The White House chief advocate told the Judiciary Committee of the House Chairman Wednesday that Congress has no right to "revise" the investigation of President Trump by the Special Envoy and a broad demand for records and statements rejected by dozens of employees of the current and former White House.
Letter from Pat Cipollone, White House Advisor Jerrold Nadler (DN.Y.), Chairman of the Committee, represents a major rejection – not only of Nadler's request for White House documents, but also of the Congress's demand, Trump to investigate possible obstruction of the judiciary. In his letter, Cipollone reiterated an allegation made by the White House and Trump's business: Congress was not a law enforcement agency and had no legitimate purpose to investigate the issues it was pursuing.
But Cipollone remained standing for executive privilege. Instead, he told Nadler that he would consider a restricted request when the chairman outlined the legislative purpose and legal support for the information he sought.
"The Congressional investigation should seek information to help assess potential legislation, not harass political opponents or prosecute an unauthorized revision of the Department of Justice's comprehensive law enforcement investigations," Cipollone said.
Cipollone said the release of Special Envoy Robert S. Mueller III. Now questions the questions of the Congress. He stressed that the investigation was "exhausting" – the product of 2,800 subpoenas, 500 executed search warrants and 500 witness interviews – and that the President supported the full publication of the report "in the interests of transparency".
"The right course is for the committee to stop the investigation," he wrote. "Unfortunately, it seems you have already decided to proceed with a double investigation, including by subpoenaing, to restore the same reason that the Special Representative has already dealt with."
The position of the White House is another escalation in the bitter conflict between the White House and the House Democrats. According to a Washington Post analysis, Trump and his allies are blocking more than 20 separate investigations into his approach as president, his personal finances, and his administration policy.
At the beginning of March, Nadler requested documents from 81 Trump allies or Trump representatives. affiliates in a comprehensive investigation into whether Trump abuses his power, obstructs justice, and engages in public corruption. The letters went to both current and former officials and campaigners, as well as high-ranking Trump officials and Trump's family members.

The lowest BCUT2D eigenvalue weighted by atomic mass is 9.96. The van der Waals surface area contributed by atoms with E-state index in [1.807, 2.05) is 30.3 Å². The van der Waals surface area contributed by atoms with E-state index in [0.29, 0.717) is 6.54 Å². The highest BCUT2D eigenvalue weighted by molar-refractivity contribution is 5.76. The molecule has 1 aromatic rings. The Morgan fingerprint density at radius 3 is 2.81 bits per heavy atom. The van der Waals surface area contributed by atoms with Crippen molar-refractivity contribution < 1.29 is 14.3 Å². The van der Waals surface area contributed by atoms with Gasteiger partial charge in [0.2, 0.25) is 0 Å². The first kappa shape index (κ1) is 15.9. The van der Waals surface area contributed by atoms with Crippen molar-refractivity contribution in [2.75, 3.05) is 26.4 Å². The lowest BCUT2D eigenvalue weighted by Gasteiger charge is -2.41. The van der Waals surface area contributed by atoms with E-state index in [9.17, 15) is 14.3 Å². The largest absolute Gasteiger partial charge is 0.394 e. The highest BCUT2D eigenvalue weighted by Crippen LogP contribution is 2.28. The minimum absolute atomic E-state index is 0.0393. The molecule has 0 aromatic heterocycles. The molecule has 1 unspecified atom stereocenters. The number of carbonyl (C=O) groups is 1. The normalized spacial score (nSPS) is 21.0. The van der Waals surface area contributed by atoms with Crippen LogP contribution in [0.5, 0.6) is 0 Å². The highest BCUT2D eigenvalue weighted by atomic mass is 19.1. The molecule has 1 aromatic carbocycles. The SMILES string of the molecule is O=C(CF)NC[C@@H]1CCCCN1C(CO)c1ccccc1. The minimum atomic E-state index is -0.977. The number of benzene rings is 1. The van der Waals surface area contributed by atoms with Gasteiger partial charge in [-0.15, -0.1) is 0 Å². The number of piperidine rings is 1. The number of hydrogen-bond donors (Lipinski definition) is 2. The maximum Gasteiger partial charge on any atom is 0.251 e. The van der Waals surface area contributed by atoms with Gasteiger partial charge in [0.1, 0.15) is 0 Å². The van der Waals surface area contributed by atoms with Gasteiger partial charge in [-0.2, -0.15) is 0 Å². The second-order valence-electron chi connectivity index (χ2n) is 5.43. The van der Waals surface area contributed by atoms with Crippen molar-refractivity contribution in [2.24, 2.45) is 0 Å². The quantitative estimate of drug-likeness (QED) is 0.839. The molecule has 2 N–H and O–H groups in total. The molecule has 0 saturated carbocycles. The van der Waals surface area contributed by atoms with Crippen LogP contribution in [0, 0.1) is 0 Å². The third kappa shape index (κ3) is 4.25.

People associated with the White House who received requests from the committee included former White House attorney Donald McGahn, former Advisor Stephen K Bannon, former communications chief Hope Hicks, and former Chief of Staff Reince Priebus and current Advisor Jared Kushner Trump's son-in-law.
Joshua Geltzer, a former Justice Department official who now heads constitutional advocacy, said the White House's claim that Congress has no right to information is a "staggering" claim.
"These are not fringe interests of the US Congress," he said. "They are the main task of supervision – the heart of our legislature, which verifies and even understands our executive."
In Wednesday's letter, Cipollone argued that the petition for testimony and records of 81 individuals and authorities was intrusive and sought to cover up countless confidential discussions and sensitive law enforcement material, usually protected by the executive's privilege.
However, the White House only reacts directly to Nadler's letter to the White House. The White House law firm said its appeal was directed to current and former officials whose information they believe are technically owned by the White House officials to disregard while ignoring the legal flaws in their claims.
"[T] The committee hastened to vote on disregard for not requiring 100% and immediate compliance with a subpoena requiring millions of pages of documents from a prosecutor," he wrote. "In addition, the committee has decided – for the first time in American history – to recommend the contempt of the Attorney General for refusing to violate the law by handing over materials to the grand jury, which he may not legitimately laid bare. "  Rachael Bade contributed to this report.